Rocket Lab just launched seven small satellites to Earth orbit, including one of its own spacecraft designed to help pave the way for future missions to Venus and the moon.
A Rocket Lab Electron booster lifted off from the company's Launch Complex 1 in New Zealand Monday (March 22) at 6:30 p.m. EDT (2230 GMT, or 11:30 a.m. March 23 local time), on a mission dubbed "They Go Up So Fast."
"They really do go up so fast, with a beautiful liftoff of Electron from the pad at Launch Complex 1," Rocket Lab propulsion engineering manager Scott Mohler said during today's launch webcast. (Launch Complex 2, which Rocket Lab recently finished building in Virginia, is expected to host its first liftoff this year.)
In photos: Rocket Lab and its Electron booster
"They Go Up So Fast" was the 19th Electron launch overall, and its seven payloads bring the total number of satellites lofted by the 58-foot-tall (18 meters) booster to 104, Rocket Lab representatives said.
The seven payloads that rode to orbit Monday are a diverse lot. There's an Earth-observation microsatellite for the company BlackSky, for example, and two "Internet of Things" nanosatellites, one for Fleet Space and one for Myriota.
Also on board were three experimental satellites — one for the University of New South Wales Canberra Space, a weather-satellite technology demonstration from Utah-based Care Weather Technologies, and a tech-demo cubesat for the U.S. Army's Space and Missile Defense Command (SMDC).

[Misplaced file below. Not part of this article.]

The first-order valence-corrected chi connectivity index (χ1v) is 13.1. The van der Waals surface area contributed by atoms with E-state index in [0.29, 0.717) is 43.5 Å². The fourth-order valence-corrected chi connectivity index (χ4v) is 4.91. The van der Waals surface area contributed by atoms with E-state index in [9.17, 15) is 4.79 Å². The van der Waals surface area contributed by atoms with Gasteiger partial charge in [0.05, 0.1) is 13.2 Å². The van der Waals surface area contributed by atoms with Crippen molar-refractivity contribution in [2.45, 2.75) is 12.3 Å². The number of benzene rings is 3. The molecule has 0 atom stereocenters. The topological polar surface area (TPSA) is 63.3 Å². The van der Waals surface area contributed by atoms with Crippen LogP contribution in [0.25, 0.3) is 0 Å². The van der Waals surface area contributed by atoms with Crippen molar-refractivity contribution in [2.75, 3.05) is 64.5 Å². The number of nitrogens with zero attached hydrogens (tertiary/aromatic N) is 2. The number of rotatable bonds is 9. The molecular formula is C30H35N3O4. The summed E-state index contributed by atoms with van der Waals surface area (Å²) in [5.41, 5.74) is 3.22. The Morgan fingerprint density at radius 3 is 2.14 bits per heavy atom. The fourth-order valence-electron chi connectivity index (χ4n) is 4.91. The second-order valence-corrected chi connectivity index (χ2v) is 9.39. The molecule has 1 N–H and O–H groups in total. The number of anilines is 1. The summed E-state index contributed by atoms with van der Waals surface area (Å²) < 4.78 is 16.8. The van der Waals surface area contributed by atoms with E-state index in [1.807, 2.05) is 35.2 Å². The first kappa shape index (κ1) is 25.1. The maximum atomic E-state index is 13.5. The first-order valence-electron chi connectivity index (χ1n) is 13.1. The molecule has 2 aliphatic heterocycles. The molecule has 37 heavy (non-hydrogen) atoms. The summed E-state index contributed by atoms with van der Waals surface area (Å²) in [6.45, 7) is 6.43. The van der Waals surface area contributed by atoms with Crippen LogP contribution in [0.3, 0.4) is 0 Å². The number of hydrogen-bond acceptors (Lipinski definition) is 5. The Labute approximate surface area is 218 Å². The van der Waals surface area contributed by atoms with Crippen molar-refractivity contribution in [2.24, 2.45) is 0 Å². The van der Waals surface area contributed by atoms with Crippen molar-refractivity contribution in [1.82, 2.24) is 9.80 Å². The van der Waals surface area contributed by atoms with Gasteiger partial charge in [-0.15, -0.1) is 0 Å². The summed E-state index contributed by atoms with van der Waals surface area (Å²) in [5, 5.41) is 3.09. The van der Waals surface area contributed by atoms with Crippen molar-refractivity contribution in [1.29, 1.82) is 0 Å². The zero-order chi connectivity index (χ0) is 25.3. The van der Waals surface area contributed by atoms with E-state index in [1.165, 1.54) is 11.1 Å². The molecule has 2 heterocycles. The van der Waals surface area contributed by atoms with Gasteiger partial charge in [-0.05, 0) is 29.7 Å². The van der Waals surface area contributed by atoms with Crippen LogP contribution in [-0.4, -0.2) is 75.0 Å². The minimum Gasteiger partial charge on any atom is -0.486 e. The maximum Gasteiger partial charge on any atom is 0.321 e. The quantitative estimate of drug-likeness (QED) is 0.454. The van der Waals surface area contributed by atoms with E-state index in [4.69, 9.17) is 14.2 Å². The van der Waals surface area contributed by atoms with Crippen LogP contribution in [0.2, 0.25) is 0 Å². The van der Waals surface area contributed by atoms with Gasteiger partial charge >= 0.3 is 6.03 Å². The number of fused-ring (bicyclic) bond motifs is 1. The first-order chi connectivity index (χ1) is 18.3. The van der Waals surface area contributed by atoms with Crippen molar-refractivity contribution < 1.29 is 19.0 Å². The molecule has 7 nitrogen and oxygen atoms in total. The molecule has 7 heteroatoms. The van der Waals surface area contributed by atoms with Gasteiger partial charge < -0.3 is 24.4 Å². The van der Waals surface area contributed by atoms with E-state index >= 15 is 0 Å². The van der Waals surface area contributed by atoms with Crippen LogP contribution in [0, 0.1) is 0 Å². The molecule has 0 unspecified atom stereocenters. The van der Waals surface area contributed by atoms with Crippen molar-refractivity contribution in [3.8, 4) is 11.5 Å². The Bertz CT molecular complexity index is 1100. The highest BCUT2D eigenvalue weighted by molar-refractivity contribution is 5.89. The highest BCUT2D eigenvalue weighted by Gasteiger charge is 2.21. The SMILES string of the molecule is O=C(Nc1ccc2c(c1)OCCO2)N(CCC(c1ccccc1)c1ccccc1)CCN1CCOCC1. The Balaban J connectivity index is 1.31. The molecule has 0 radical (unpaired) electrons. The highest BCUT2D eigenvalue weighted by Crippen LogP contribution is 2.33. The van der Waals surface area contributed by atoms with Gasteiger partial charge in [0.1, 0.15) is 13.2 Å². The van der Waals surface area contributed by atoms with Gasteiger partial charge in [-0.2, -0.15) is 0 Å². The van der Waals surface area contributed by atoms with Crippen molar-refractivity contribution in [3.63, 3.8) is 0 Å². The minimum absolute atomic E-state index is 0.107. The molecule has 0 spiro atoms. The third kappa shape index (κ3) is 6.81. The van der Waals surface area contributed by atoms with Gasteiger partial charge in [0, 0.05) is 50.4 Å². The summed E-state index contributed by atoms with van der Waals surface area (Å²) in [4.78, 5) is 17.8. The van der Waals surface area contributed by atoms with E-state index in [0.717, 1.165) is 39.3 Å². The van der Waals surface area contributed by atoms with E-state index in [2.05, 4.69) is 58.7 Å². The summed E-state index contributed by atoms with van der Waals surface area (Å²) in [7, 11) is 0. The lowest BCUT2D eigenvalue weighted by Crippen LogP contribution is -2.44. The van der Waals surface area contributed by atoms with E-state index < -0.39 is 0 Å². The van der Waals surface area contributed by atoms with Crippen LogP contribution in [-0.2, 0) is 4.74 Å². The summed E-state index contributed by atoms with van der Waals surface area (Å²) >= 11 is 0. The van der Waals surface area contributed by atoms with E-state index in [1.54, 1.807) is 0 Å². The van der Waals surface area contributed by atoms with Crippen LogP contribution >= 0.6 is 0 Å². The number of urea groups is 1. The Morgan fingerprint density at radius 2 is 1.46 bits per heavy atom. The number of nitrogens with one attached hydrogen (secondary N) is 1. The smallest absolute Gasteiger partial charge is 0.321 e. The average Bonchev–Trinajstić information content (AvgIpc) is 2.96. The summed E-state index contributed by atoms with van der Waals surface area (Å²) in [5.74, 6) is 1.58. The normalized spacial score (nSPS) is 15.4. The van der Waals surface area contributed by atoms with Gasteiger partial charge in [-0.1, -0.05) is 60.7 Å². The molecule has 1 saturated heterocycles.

The SMDC cubesat, called Gunsmoke-J, "will test technologies that support development of new capabilities for the U.S Army," Rocket Lab representatives wrote in the mission press kit, which you can find here (opens in new tab).
The seventh payload was one of Rocket Lab's own Photon satellites. The spacecraft, which the company calls "Pathstone," is the second Photon to reach orbit, after the "First Light" vehicle, which launched in August 2020.
Like First Light, Pathstone will conduct a risk-reduction mission in Earth orbit.
"Photon Pathstone will demonstrate power management, thermal control and attitude control subsystems, as well as newly integrated technologies including deep-space radio capability, an upgraded RCS (reaction control system) for precision pointing in space and sun sensors and star trackers," Rocket Lab representatives wrote in a mission description (opens in new tab).
Such work will help Rocket Lab prepare for Photon missions to distant destinations. NASA has already booked a ride to the moon via Electron and Photon for its CAPSTONE ("Cislunar Autonomous Positioning System Technology Operations and Navigation Experiment") cubesat, a mission that's scheduled to launch later this year.
And Rocket Lab plans to start launching self-funded Venus missions in the next few years using the Electron-Photon duo.
The company is also working to make Electron's first stage reusable, even recovering a booster on a prior mission. But Rocket Lab did not recover the booster today on "They Go Up So Fast."
This story was updated at 8 p.m. EDT on March 22 with details from the launch webcast.
Mike Wall is the author of "Out There (opens in new tab)" (Grand Central Publishing, 2018; illustrated by Karl Tate), a book about the search for alien life. Follow him on Twitter @michaeldwall. Follow us on Twitter @Spacedotcom or Facebook.